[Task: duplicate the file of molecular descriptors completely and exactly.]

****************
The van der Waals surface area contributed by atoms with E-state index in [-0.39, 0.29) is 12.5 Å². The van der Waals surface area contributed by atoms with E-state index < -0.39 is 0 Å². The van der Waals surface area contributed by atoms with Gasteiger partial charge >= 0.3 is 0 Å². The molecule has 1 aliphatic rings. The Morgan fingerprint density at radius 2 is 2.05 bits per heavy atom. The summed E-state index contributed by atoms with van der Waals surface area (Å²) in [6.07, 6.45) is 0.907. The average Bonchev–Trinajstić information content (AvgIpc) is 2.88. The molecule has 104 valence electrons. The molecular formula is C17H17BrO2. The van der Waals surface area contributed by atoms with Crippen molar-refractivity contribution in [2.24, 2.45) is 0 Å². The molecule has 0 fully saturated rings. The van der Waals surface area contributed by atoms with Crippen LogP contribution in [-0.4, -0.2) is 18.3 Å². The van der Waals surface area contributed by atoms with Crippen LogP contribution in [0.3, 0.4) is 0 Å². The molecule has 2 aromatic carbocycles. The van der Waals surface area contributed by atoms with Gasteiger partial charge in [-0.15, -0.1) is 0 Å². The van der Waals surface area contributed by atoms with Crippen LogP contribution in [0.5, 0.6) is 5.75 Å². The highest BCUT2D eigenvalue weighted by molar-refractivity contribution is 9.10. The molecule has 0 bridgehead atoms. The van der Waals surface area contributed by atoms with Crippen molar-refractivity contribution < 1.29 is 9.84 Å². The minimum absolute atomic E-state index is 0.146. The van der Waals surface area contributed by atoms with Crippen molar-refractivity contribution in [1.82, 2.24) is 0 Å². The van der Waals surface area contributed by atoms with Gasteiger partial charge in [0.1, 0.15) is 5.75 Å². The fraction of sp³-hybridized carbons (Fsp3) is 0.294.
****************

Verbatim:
The van der Waals surface area contributed by atoms with E-state index in [-0.39, 0.29) is 12.5 Å². The van der Waals surface area contributed by atoms with E-state index < -0.39 is 0 Å². The van der Waals surface area contributed by atoms with Gasteiger partial charge >= 0.3 is 0 Å². The molecule has 1 aliphatic rings. The Morgan fingerprint density at radius 2 is 2.05 bits per heavy atom. The summed E-state index contributed by atoms with van der Waals surface area (Å²) in [6.07, 6.45) is 0.907. The average Bonchev–Trinajstić information content (AvgIpc) is 2.88. The molecule has 104 valence electrons. The molecular formula is C17H17BrO2. The van der Waals surface area contributed by atoms with Crippen molar-refractivity contribution in [2.24, 2.45) is 0 Å². The molecule has 0 fully saturated rings. The van der Waals surface area contributed by atoms with Crippen LogP contribution in [-0.4, -0.2) is 18.3 Å². The van der Waals surface area contributed by atoms with Crippen LogP contribution in [0.3, 0.4) is 0 Å². The molecule has 2 aromatic carbocycles. The van der Waals surface area contributed by atoms with Gasteiger partial charge in [-0.15, -0.1) is 0 Å². The van der Waals surface area contributed by atoms with Crippen LogP contribution in [0.5, 0.6) is 5.75 Å². The highest BCUT2D eigenvalue weighted by molar-refractivity contribution is 9.10. The molecule has 0 bridgehead atoms. The van der Waals surface area contributed by atoms with Crippen molar-refractivity contribution < 1.29 is 9.84 Å². The minimum absolute atomic E-state index is 0.146. The van der Waals surface area contributed by atoms with Crippen molar-refractivity contribution in [1.82, 2.24) is 0 Å². The van der Waals surface area contributed by atoms with Gasteiger partial charge in [0.1, 0.15) is 5.75 Å². The fraction of sp³-hybridized carbons (Fsp3) is 0.294.